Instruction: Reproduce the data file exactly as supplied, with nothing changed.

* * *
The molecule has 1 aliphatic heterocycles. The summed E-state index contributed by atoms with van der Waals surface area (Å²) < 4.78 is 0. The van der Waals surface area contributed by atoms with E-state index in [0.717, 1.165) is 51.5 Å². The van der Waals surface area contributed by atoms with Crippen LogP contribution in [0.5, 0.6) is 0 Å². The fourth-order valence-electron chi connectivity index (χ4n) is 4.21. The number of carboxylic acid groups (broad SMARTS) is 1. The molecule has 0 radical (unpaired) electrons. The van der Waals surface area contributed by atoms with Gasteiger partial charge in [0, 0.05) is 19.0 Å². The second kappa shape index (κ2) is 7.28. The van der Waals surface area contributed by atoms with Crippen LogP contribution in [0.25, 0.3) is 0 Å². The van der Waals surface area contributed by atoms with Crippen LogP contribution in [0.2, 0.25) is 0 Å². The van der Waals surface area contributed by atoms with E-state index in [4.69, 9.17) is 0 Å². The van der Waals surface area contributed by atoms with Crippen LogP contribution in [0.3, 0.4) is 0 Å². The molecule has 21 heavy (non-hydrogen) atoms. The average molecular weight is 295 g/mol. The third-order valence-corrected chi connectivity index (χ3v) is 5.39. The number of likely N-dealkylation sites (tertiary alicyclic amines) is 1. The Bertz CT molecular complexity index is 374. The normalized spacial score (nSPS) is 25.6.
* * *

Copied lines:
The molecule has 1 aliphatic heterocycles. The summed E-state index contributed by atoms with van der Waals surface area (Å²) < 4.78 is 0. The van der Waals surface area contributed by atoms with E-state index in [0.717, 1.165) is 51.5 Å². The van der Waals surface area contributed by atoms with Crippen LogP contribution in [0.5, 0.6) is 0 Å². The fourth-order valence-electron chi connectivity index (χ4n) is 4.21. The number of carboxylic acid groups (broad SMARTS) is 1. The molecule has 0 radical (unpaired) electrons. The van der Waals surface area contributed by atoms with Gasteiger partial charge in [0, 0.05) is 19.0 Å². The second kappa shape index (κ2) is 7.28. The van der Waals surface area contributed by atoms with Crippen LogP contribution in [0.25, 0.3) is 0 Å². The van der Waals surface area contributed by atoms with Crippen LogP contribution in [0.2, 0.25) is 0 Å². The van der Waals surface area contributed by atoms with E-state index in [4.69, 9.17) is 0 Å². The van der Waals surface area contributed by atoms with Crippen LogP contribution in [0.3, 0.4) is 0 Å². The molecule has 21 heavy (non-hydrogen) atoms. The average molecular weight is 295 g/mol. The third-order valence-corrected chi connectivity index (χ3v) is 5.39. The number of likely N-dealkylation sites (tertiary alicyclic amines) is 1. The Bertz CT molecular complexity index is 374. The normalized spacial score (nSPS) is 25.6.